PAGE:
Wednesday, May 7, 2014

Debrief - May 6, public meeting

This is a summary of the Tuesday, May 6, public meeting about the Portland Water Bureau’s construction project to disconnect the Tabor reservoirs from the drinking water system.

This was a jointly hosted Mt. Tabor Neighborhood Association (MTNA) and Portland Water Bureau (PWB) meeting, that came about after Commissioner Amanda Fritz joined with MTNA to carve out some public meeting/feedback time during PWB’s project design phase.  

MTNA formally posed the request for a design-phase public process on April 4, 2014.  The week of April 12th, Commissioner Fritz informally charged MTNA with the task of recruiting a Community Advisory Committee (CAC), to work in an intense, compressed public process with the goal of influencing the project design with the community’s perspective regarding impacts and outcomes.  A core group of MTNA representatives (Stephanie Stewart, Dawn Smallman, John Laursen, Paul Leistner) had seven days to recruit CAC participants and to begin preparations for a first meeting with PWB staff.  The MTNA working group reached out to members from several stakeholder groups and neighborhoods.   A compressed timeline on a complex project makes for an almost untenable volunteer request, and the MTNA core group is grateful for the “yeses” we received to our calls.

I am glad that some public process is happening in the design-phase, where there was none.  However, I recognize this isn’t the most appropriate process for a project with such significant implications and community investment.  It is not a fair workload to expect of volunteers, nor is it the best process Portlander’s could do for this project.  But it is better than nothing, and we have seen some limited progress.

Water Bureau presentation May 6
The Portland Water Bureau staff (Teresa Elliott and Tom Carter) presented a slideshow, to orient attendees to the project.  This slideshow is available online here:

The CAC did not see the slideshow before the May 6, meeting, so we too learned things from it.  I am pleased to report that several improvements have been made to this project since PWB first filed (and then withdrew) the Disconnect application in January.   MTNA, and other stakeholders, were very disappointed in the January design.  Some notable improvements PWB has made since January include:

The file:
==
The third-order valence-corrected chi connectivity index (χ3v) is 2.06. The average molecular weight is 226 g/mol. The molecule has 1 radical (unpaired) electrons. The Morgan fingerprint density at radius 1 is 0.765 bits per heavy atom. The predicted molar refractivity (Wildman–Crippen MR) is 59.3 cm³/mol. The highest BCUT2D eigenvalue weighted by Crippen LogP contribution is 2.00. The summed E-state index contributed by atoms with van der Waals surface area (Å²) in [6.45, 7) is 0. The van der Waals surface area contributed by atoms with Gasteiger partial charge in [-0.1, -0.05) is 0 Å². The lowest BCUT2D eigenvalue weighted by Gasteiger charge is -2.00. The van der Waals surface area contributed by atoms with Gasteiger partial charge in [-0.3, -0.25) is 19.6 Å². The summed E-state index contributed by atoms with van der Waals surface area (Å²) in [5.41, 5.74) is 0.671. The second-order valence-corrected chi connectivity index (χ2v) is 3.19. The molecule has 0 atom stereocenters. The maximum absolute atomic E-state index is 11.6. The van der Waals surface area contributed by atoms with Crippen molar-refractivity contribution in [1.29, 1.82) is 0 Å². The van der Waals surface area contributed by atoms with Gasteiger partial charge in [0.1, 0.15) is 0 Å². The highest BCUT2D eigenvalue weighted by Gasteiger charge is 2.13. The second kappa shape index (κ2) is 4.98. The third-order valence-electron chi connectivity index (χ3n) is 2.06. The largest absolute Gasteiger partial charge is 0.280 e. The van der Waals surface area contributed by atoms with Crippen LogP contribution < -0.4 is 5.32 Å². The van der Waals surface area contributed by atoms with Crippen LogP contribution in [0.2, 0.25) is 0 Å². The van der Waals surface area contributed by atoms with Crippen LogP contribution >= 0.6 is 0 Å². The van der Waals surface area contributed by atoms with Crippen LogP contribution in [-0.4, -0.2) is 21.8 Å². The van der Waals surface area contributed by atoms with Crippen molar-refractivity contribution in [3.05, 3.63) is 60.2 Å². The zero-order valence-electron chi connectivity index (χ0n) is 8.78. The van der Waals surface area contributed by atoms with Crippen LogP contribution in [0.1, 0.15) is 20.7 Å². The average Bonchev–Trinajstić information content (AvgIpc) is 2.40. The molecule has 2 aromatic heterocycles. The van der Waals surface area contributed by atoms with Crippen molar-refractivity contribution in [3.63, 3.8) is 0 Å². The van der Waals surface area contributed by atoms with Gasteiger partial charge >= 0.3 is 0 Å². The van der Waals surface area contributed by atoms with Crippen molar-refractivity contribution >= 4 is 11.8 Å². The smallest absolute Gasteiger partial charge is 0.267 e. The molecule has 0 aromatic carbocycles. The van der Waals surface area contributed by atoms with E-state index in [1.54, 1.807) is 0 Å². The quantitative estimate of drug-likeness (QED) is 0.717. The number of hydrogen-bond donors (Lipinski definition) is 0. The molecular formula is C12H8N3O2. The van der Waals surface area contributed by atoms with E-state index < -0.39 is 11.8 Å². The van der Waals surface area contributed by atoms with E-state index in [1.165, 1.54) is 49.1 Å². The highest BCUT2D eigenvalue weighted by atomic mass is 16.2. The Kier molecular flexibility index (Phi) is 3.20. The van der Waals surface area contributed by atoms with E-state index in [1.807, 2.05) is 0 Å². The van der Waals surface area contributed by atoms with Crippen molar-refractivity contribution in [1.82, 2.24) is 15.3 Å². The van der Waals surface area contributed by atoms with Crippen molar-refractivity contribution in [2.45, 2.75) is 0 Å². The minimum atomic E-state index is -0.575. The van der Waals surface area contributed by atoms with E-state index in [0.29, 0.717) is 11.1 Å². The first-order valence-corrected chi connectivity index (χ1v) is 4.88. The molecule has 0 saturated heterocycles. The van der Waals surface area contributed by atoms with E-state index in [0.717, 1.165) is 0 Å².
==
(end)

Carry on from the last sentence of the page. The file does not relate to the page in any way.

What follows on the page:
1.  a design that leaves the water inlets functioning such that the reservoirs can possibly be filled again
  2. several of the many mature trees previously planned for cutting have been saved
  3.  the weirs will no longer be visibly covered over with concrete
The CAC continues to seek improvements in the PWB design, as well as Council commitments regarding future site stewardship.

Community presentation May 6
First, the CAC working group clarified that we are a community group that does not believe the Tabor reservoirs need to be removed from our drinking water system.  We echoed MTNA's long-standing position that this is a waste of ratepayer funds, and that we continue to seek leadership that will work on behalf of ratepayers to delay these projects.  However, we are also a community group committed to protecting the park and all of its historic resources, so we have involved ourselves in this process to try and make this lousy project as good as it can be.

The CAC working group produced and presented a list of seven broad requests, that attempt to capture the community’s values and goals for the outcome of this major change at Mt. Tabor.  We provided a bulleted list for attendees, and we verbally walked the crowd through the details behind each of those bullet points.  This list of requests is a living document, continually influenced by feedback from the community.  It has already changed, since the public meeting on May 6, and the latest copy is available by clicking here.

We will negotiate with PWB and Council for the items on this evolving list.  This is the CAC platform, and I hope you will vocalize your support for this platform to all of City Council (by email, phone, etc.).  Your calls can help this list become a priority with Council.

Community Feedback
This meeting offered the community a chance to pose questions and comments to the panel.  Reportedly, the community feedback will be summarized by the facilitators, and when it is available I will link it here.

Next steps
The CAC and PWB will meet for at least two facilitated meetings in May.  These meetings are open to the public to come and listen, but these are work sessions between the PWB and CAC, and as such we ask you to let us roll up our sleeves and work.  The CAC will spend these meetings trying to secure as many commitments to CAC requests as possible.

Mondays, May 12 and 19
6:30-9:00 pm
Warner Pacific College
Christenson Conference Room - “AF Gray” Administration Building

Public Meeting: June 11
Water Bureau will file their final design with BDS on June 4.  This marks “Day 1” in the Type III land use review process (official process outlined here: ). 

The public meeting on June 11, will give the CAC and the community a chance to see what made it into the final design.
June 11, 6:30-8:30 pm,
Warner Pacific College
McGuire Auditorium, 2219 SE 68th Ave

In July, you will have the opportunity to enter comments into the official record for the land use case regarding this construction project.  The public hearing on this land use case will likely be in the middle of August.  For a rough outline of projected dates, view my blog post:     

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